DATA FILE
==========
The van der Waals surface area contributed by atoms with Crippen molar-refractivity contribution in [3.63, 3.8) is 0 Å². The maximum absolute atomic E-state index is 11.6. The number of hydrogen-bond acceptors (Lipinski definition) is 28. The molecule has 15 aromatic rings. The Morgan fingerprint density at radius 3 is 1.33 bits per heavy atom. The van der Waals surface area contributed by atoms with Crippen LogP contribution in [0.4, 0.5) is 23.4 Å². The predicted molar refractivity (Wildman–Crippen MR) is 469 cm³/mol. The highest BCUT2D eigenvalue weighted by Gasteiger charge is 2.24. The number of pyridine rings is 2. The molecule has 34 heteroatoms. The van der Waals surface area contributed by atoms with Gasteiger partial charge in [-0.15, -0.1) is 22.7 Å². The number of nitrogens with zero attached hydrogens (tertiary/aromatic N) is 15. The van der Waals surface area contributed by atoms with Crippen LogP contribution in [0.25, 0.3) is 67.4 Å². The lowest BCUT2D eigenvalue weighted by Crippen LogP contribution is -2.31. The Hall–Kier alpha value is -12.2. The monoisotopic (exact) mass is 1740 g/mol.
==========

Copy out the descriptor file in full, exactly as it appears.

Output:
The van der Waals surface area contributed by atoms with Crippen molar-refractivity contribution in [3.63, 3.8) is 0 Å². The maximum absolute atomic E-state index is 11.6. The number of hydrogen-bond acceptors (Lipinski definition) is 28. The molecule has 15 aromatic rings. The Morgan fingerprint density at radius 3 is 1.33 bits per heavy atom. The van der Waals surface area contributed by atoms with Crippen LogP contribution in [0.4, 0.5) is 23.4 Å². The predicted molar refractivity (Wildman–Crippen MR) is 469 cm³/mol. The highest BCUT2D eigenvalue weighted by Gasteiger charge is 2.24. The number of pyridine rings is 2. The molecule has 34 heteroatoms. The van der Waals surface area contributed by atoms with Gasteiger partial charge in [-0.15, -0.1) is 22.7 Å². The number of nitrogens with zero attached hydrogens (tertiary/aromatic N) is 15. The van der Waals surface area contributed by atoms with Crippen LogP contribution in [0.25, 0.3) is 67.4 Å². The lowest BCUT2D eigenvalue weighted by Crippen LogP contribution is -2.31. The Hall–Kier alpha value is -12.2. The monoisotopic (exact) mass is 1740 g/mol.